Bisphosphonates could offer effective pain relief in osteoarthritis, research finds

St George’s, University of London research has found that a drug normally given to osteoporosis sufferers could provide effective pain relief to patients with knee and hip osteoarthritis.

Bisphosphonates are a group of drugs known to change the structure of bone and are most often prescribed to patients with osteoporosis, a condition characterised by fragile bones.

Study reveals short-term blood sugar control protects the kidney but not the heart in patients with diabetes

An international study has shown that short-term blood sugar control in patients with diabetes has a limited effect on their risk of cardiovascular problems, such as heart disease and stroke.

Conventional belief has been that high blood sugar is a major factor in cardiovascular disease. However, this latest research adds to a growing body of evidence that risk of cardiovascular disease in patients with diabetes cannot be managed meaningfully by controlling blood sugar alone.

New study reveals the scale of continence problems among people with dementia

People suffering with dementia are much more likely to acquire incontinence than those without dementia, the largest study of its kind has found. The analysis also found that patients with dementia and incontinence were more likely to receive incontinence medications and indwelling catheters than those with incontinence but without dementia.

The research, published in the journal PLOS Medicine, analysed the records of over a quarter of a million patients in The Health Improvement Network (THIN)*, a database of nearly 500 UK primary care practices. Data captured between 2001 and 2010 relating to around 55,000 people with dementia was compared with the data from around 200,000 people without dementia.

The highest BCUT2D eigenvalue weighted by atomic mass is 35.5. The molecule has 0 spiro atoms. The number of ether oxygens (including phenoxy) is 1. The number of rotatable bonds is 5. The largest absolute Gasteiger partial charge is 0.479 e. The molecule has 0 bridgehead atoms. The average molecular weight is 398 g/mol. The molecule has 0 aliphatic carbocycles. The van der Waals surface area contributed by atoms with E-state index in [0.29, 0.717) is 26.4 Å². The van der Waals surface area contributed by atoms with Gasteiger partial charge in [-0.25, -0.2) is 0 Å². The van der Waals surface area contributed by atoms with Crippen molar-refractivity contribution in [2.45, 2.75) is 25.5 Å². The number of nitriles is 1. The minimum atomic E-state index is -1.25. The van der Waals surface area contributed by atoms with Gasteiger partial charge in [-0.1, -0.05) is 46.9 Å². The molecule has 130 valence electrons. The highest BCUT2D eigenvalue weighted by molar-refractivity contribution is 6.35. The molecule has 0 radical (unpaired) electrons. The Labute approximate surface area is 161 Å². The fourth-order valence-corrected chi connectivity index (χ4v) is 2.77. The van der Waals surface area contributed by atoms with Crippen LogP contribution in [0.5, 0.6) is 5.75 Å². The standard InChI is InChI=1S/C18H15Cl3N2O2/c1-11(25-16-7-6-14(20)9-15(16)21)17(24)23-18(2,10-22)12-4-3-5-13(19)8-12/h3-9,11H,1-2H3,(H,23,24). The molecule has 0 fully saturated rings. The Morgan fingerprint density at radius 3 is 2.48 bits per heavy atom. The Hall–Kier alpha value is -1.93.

£18m boost to tackle major health challenges in South London

Health researchers in south London have been given £18 million to help tackle some of the area’s most pressing health problems.

The Department of Health has awarded £9 million to fund the National Institute for Health Research (NIHR) Collaboration for Applied Health Research and Care (CLAHRC) South London. The CLAHRC will also receive £9 million of matched funding from the local partners taking the total to £18 million over five years.

Getting to the heart of mistaken exclusion of black athletes from sports participation

Screening guidelines used to detect possible heart conditions in athletes, which are based on data from white athletes, can lead to misdiagnosis and disqualification of healthy black athletes, finds new research.

St George’s, University of London, clinical scientists have found that black athletes are ten times more likely to be erroneously diagnosed and subsequently inappropriately advised to abandon a sporting career than their white counterparts.